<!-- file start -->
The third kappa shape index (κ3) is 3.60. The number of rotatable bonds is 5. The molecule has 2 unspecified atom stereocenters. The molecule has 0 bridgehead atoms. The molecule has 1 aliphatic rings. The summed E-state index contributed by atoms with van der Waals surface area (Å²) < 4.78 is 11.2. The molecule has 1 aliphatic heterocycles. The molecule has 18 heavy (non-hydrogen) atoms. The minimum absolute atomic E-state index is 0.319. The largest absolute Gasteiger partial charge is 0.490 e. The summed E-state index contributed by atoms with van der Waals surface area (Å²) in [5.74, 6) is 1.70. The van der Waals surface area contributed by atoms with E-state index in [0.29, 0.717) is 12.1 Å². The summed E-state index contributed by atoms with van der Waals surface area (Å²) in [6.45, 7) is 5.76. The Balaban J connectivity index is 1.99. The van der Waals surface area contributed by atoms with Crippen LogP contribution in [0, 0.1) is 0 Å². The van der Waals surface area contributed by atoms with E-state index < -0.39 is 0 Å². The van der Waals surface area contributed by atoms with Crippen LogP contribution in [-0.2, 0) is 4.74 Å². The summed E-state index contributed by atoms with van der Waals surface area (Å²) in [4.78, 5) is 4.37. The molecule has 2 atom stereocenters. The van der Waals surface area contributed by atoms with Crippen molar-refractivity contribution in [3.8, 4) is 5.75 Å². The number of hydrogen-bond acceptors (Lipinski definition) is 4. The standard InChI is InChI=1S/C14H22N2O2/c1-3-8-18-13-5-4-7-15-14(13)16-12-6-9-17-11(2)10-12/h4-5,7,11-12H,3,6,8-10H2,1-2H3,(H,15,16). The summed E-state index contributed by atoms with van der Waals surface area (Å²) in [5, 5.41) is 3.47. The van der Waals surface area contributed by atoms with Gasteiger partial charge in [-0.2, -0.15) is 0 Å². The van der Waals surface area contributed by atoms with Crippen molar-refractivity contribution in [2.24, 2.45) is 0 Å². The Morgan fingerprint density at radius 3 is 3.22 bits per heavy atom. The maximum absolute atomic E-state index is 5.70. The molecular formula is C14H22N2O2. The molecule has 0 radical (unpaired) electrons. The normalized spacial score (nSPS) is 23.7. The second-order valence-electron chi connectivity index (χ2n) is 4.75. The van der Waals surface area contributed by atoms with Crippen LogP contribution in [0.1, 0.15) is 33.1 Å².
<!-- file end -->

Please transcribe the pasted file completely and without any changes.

The third kappa shape index (κ3) is 3.60. The number of rotatable bonds is 5. The molecule has 2 unspecified atom stereocenters. The molecule has 0 bridgehead atoms. The molecule has 1 aliphatic rings. The summed E-state index contributed by atoms with van der Waals surface area (Å²) < 4.78 is 11.2. The molecule has 1 aliphatic heterocycles. The molecule has 18 heavy (non-hydrogen) atoms. The minimum absolute atomic E-state index is 0.319. The largest absolute Gasteiger partial charge is 0.490 e. The summed E-state index contributed by atoms with van der Waals surface area (Å²) in [5.74, 6) is 1.70. The van der Waals surface area contributed by atoms with E-state index in [0.29, 0.717) is 12.1 Å². The summed E-state index contributed by atoms with van der Waals surface area (Å²) in [6.45, 7) is 5.76. The Balaban J connectivity index is 1.99. The van der Waals surface area contributed by atoms with Crippen LogP contribution in [0, 0.1) is 0 Å². The van der Waals surface area contributed by atoms with E-state index < -0.39 is 0 Å². The van der Waals surface area contributed by atoms with Crippen LogP contribution in [-0.2, 0) is 4.74 Å². The summed E-state index contributed by atoms with van der Waals surface area (Å²) in [4.78, 5) is 4.37. The molecule has 2 atom stereocenters. The van der Waals surface area contributed by atoms with Crippen molar-refractivity contribution in [3.8, 4) is 5.75 Å². The number of hydrogen-bond acceptors (Lipinski definition) is 4. The standard InChI is InChI=1S/C14H22N2O2/c1-3-8-18-13-5-4-7-15-14(13)16-12-6-9-17-11(2)10-12/h4-5,7,11-12H,3,6,8-10H2,1-2H3,(H,15,16). The summed E-state index contributed by atoms with van der Waals surface area (Å²) in [5, 5.41) is 3.47. The van der Waals surface area contributed by atoms with Gasteiger partial charge in [-0.2, -0.15) is 0 Å². The van der Waals surface area contributed by atoms with Crippen molar-refractivity contribution in [2.24, 2.45) is 0 Å². The Morgan fingerprint density at radius 3 is 3.22 bits per heavy atom. The maximum absolute atomic E-state index is 5.70. The molecular formula is C14H22N2O2. The molecule has 0 radical (unpaired) electrons. The normalized spacial score (nSPS) is 23.7. The second-order valence-electron chi connectivity index (χ2n) is 4.75. The van der Waals surface area contributed by atoms with Crippen LogP contribution in [0.1, 0.15) is 33.1 Å².